### Analysis of protein polymorphism data sets from *D. melanogaster* and *M. m. castaneus*

To account for demographic effects on our inferences of selection we fitted a step change in population size to synonymous sites. The step-change model inferred a population expansion for both *D. melanogaster* and *M. m. castaneus* (Table S3) and fitted very well to the data (Figure S2). We then fitted the lognormal, gamma, beta, variable spike, variable step, and fixed six-spike models to nonsynonymous sites. For each data set, we computed *Δ*log*L*, *Δ*AIC scores, the proportions of mutations falling into four *N*_{e}*s* ranges (0–1, 1–10, 10–100, >100),

For *D. melanogaster*, we found that the best-fitting model according to the AIC citerion was the lognormal model, the gamma model having a slightly worse fit (*Δ*AIC from the lognormal was −5.1 units; Table 3). However, the estimated proportion of mutations in the examined *N*_{e}*s* ranges, *N*_{e}*s* 0–1), a further ∼4–20% are moderately to strongly deleterious (*N*_{e}*s* 1–100), and ∼80–90% are very strongly deleterious (*N*_{e}*s* >100). The beta and six-fixed spike models gave a substantially poorer fit than the lognormal model (*Δ*AIC to lognormal was −187 units; Table 3). The main discernible difference was a ∼10 times lower estimated *N*_{e}*s*> *N*_{e} and their poor fit may be a consequence of a substantial proportion of mutational effects lying in that range.

For *M. m. castaneus*, the best-fitting model according to the AIC criterion was the three-spike model (Table 3). The estimated parameter values were *N*_{e}*s*_{1} = 2.3 × 10^{−12}, *N*_{e}*s*_{2} *=* 16.4, *N*_{e}*s*_{3} = 1056, with probability densities *p*_{1} = 0.19, *p*_{2} = 0.12, *p*_{3} = 0.69, respectively (Table S3). The fixed six-spike, two-step, and beta models fitted only slightly worse than the three-spike model, while the lognormal and gamma models had substantially worse fits (Table 3). The parameter estimates of the three-spike model together with the good fit of the beta model support a bimodal DFE in *M. m. castaneus*. The DFE is inferred to have a peak at near neutrality (*N*_{e}*s* 0–1) of density ∼20%, and another peak at very strongly deleterious to lethal effects (*N*_{e}*s* > 100) with density ∼70% (Table 3). Intermediate effects (*N*_{e}*s* 1–100) are inferred to have a density of ∼10% (Table 3).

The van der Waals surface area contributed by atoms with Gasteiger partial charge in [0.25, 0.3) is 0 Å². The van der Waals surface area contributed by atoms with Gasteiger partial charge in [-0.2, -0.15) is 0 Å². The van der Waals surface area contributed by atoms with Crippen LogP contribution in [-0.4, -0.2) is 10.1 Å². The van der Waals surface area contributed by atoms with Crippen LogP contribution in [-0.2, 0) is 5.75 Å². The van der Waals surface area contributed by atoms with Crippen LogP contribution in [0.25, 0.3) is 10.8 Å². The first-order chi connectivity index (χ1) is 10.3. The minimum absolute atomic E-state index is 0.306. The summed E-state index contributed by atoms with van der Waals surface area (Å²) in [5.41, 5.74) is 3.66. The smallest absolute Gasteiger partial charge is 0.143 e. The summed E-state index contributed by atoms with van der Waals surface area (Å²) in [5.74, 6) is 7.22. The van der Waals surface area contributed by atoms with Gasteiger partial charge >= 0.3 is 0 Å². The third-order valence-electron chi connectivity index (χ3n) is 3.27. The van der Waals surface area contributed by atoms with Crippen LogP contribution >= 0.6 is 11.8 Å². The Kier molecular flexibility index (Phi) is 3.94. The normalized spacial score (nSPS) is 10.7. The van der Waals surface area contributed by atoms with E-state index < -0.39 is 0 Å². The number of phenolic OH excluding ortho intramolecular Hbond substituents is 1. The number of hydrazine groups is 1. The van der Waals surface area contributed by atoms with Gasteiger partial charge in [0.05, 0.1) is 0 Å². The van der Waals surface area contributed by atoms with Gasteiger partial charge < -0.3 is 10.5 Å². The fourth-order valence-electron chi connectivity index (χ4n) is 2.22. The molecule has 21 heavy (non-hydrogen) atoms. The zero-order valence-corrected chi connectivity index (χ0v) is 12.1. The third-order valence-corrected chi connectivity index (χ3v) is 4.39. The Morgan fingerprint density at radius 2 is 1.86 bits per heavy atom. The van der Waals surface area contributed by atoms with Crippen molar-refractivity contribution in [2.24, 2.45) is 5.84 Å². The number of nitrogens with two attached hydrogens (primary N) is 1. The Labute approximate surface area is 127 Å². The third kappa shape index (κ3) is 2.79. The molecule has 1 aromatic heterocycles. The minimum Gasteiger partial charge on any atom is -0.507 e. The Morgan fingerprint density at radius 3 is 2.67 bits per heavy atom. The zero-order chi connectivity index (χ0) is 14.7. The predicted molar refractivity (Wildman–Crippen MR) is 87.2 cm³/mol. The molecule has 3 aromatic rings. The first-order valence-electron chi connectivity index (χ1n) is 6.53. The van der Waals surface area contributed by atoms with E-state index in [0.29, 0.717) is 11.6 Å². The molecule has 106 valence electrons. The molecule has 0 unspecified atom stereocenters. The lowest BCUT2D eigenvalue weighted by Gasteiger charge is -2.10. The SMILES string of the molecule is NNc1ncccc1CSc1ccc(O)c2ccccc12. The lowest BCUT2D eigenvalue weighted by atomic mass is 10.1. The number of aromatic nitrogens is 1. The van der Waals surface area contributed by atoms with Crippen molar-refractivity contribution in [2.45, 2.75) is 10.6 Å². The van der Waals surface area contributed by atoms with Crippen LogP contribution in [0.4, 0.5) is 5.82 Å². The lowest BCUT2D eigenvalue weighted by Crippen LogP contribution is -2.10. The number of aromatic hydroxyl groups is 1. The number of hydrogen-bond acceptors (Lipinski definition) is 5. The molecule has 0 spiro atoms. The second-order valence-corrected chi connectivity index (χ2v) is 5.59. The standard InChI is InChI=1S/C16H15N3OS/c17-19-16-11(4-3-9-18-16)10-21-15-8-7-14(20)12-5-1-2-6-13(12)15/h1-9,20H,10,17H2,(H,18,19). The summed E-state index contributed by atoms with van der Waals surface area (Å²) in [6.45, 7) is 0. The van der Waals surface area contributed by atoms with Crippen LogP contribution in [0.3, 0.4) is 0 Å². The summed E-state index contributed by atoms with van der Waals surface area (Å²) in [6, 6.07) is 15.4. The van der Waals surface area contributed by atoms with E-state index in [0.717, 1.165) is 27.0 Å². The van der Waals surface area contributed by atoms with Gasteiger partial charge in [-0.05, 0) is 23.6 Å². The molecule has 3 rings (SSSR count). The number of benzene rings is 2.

The average fixation probability of a new deleterious mutation (*α* and *ω _{a}* (Equations 10 and 11) by using the estimated

*D. melanogaster*, we obtained values of

*α*in the range 0.47–0.7 and

*ω*0.063–0.1 from the different models (Table 3). For

_{a}*M. m. castaneus*, the lognormal and the gamma models gave slightly lower estimates for

*α*and

*ω*(0.30 and 0.070, respectively; Table 3) than the best-fitting three-spike model (0.20 and 0.047, respectively; Table 3).

_{a}## Discussion

In this study, we have examined the performance of several models incorporating parametric and nonparametric distributions for inferring the properties of the DFE. Since the true DFE is of unknown complexity and can have multiple modes, our purpose was to examine the performance of the different models when the true DFE was unimodal, bimodal, or multimodal. We investigated parametric distributions, including the unimodal lognormal and gamma distributions, which are widely used to model the DFE, and the beta distribution, which can also take a bimodal shape. We also examined the performance of custom nonparametric models, including discretized distributions, where the selection coefficients are modeled as point masses, or uniform distributions, that are either variable or fixed. Spike or step models with two or more classes of effects performed almost as well as the gamma model for cases in which the true DFE was a gamma distribution. When the true DFE was a bimodal beta distribution, we found that the lognormal and gamma models fitted poorly and produced inaccurate estimates of *N*_{e}*s* ranges, most notably mutations with *N*_{e}*s* > 100. When we simulated a more complex DFE, the biases affecting estimates of *N*_{e}*s* range 0–1 implying that estimation of *α*) and the rate of adaptive evolution (*ω _{a}*), underestimation of